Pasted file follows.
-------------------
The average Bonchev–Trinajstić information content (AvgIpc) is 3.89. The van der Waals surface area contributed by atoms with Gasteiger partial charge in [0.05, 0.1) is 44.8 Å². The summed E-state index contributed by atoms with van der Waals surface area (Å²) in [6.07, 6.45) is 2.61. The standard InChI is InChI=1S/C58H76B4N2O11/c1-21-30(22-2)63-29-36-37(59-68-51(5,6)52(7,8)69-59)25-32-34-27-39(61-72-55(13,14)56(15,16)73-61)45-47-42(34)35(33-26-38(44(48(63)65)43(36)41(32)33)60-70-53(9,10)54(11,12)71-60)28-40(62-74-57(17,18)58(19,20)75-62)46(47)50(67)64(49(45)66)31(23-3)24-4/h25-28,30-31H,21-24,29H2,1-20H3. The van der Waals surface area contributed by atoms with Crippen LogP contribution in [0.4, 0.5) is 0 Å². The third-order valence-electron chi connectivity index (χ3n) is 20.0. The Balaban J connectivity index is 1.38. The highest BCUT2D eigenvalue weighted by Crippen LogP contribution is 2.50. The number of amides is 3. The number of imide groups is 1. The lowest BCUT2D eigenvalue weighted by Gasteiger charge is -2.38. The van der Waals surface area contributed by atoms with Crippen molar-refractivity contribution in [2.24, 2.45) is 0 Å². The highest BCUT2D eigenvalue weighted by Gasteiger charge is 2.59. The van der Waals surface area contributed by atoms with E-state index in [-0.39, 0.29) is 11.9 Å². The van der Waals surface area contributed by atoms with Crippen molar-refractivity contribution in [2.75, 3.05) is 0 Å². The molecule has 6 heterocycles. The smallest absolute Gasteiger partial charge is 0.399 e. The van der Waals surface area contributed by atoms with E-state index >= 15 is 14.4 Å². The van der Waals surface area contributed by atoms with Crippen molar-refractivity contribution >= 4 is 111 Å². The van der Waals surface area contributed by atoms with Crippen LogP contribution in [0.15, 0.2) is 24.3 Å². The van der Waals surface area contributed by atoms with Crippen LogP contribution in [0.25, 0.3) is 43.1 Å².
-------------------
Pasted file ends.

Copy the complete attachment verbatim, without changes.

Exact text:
The average Bonchev–Trinajstić information content (AvgIpc) is 3.89. The van der Waals surface area contributed by atoms with Gasteiger partial charge in [0.05, 0.1) is 44.8 Å². The summed E-state index contributed by atoms with van der Waals surface area (Å²) in [6.07, 6.45) is 2.61. The standard InChI is InChI=1S/C58H76B4N2O11/c1-21-30(22-2)63-29-36-37(59-68-51(5,6)52(7,8)69-59)25-32-34-27-39(61-72-55(13,14)56(15,16)73-61)45-47-42(34)35(33-26-38(44(48(63)65)43(36)41(32)33)60-70-53(9,10)54(11,12)71-60)28-40(62-74-57(17,18)58(19,20)75-62)46(47)50(67)64(49(45)66)31(23-3)24-4/h25-28,30-31H,21-24,29H2,1-20H3. The van der Waals surface area contributed by atoms with Crippen LogP contribution in [0.4, 0.5) is 0 Å². The third-order valence-electron chi connectivity index (χ3n) is 20.0. The Balaban J connectivity index is 1.38. The highest BCUT2D eigenvalue weighted by Crippen LogP contribution is 2.50. The number of amides is 3. The number of imide groups is 1. The lowest BCUT2D eigenvalue weighted by Gasteiger charge is -2.38. The van der Waals surface area contributed by atoms with Crippen molar-refractivity contribution in [2.24, 2.45) is 0 Å². The highest BCUT2D eigenvalue weighted by Gasteiger charge is 2.59. The van der Waals surface area contributed by atoms with E-state index in [-0.39, 0.29) is 11.9 Å². The van der Waals surface area contributed by atoms with Crippen molar-refractivity contribution in [2.75, 3.05) is 0 Å². The molecule has 6 heterocycles. The smallest absolute Gasteiger partial charge is 0.399 e. The van der Waals surface area contributed by atoms with E-state index >= 15 is 14.4 Å². The van der Waals surface area contributed by atoms with Crippen molar-refractivity contribution >= 4 is 111 Å². The van der Waals surface area contributed by atoms with Crippen LogP contribution in [0.15, 0.2) is 24.3 Å². The van der Waals surface area contributed by atoms with Crippen LogP contribution in [0.25, 0.3) is 43.1 Å².